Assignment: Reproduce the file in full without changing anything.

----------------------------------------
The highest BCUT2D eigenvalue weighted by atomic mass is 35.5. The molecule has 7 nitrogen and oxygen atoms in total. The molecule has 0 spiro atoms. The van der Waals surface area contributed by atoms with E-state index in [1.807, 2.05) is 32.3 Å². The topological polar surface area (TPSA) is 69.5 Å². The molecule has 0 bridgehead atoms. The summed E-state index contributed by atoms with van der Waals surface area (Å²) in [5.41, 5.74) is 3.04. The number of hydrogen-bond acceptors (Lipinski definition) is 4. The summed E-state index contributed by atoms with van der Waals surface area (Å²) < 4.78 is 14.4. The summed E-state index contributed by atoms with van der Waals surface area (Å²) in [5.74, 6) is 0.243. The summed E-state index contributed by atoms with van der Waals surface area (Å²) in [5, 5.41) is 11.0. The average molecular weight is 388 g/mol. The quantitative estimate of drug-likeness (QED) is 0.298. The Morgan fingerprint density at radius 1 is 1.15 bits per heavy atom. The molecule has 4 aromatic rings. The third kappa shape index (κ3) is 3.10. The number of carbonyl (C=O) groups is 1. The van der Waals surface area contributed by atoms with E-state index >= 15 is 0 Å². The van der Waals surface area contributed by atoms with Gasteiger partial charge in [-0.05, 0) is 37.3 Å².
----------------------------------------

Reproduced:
The highest BCUT2D eigenvalue weighted by atomic mass is 35.5. The molecule has 7 nitrogen and oxygen atoms in total. The molecule has 0 spiro atoms. The van der Waals surface area contributed by atoms with E-state index in [1.807, 2.05) is 32.3 Å². The topological polar surface area (TPSA) is 69.5 Å². The molecule has 0 bridgehead atoms. The summed E-state index contributed by atoms with van der Waals surface area (Å²) in [5.41, 5.74) is 3.04. The number of hydrogen-bond acceptors (Lipinski definition) is 4. The summed E-state index contributed by atoms with van der Waals surface area (Å²) < 4.78 is 14.4. The summed E-state index contributed by atoms with van der Waals surface area (Å²) in [5.74, 6) is 0.243. The summed E-state index contributed by atoms with van der Waals surface area (Å²) in [5, 5.41) is 11.0. The average molecular weight is 388 g/mol. The quantitative estimate of drug-likeness (QED) is 0.298. The Morgan fingerprint density at radius 1 is 1.15 bits per heavy atom. The molecule has 4 aromatic rings. The third kappa shape index (κ3) is 3.10. The number of carbonyl (C=O) groups is 1. The van der Waals surface area contributed by atoms with E-state index >= 15 is 0 Å². The van der Waals surface area contributed by atoms with Gasteiger partial charge in [-0.05, 0) is 37.3 Å².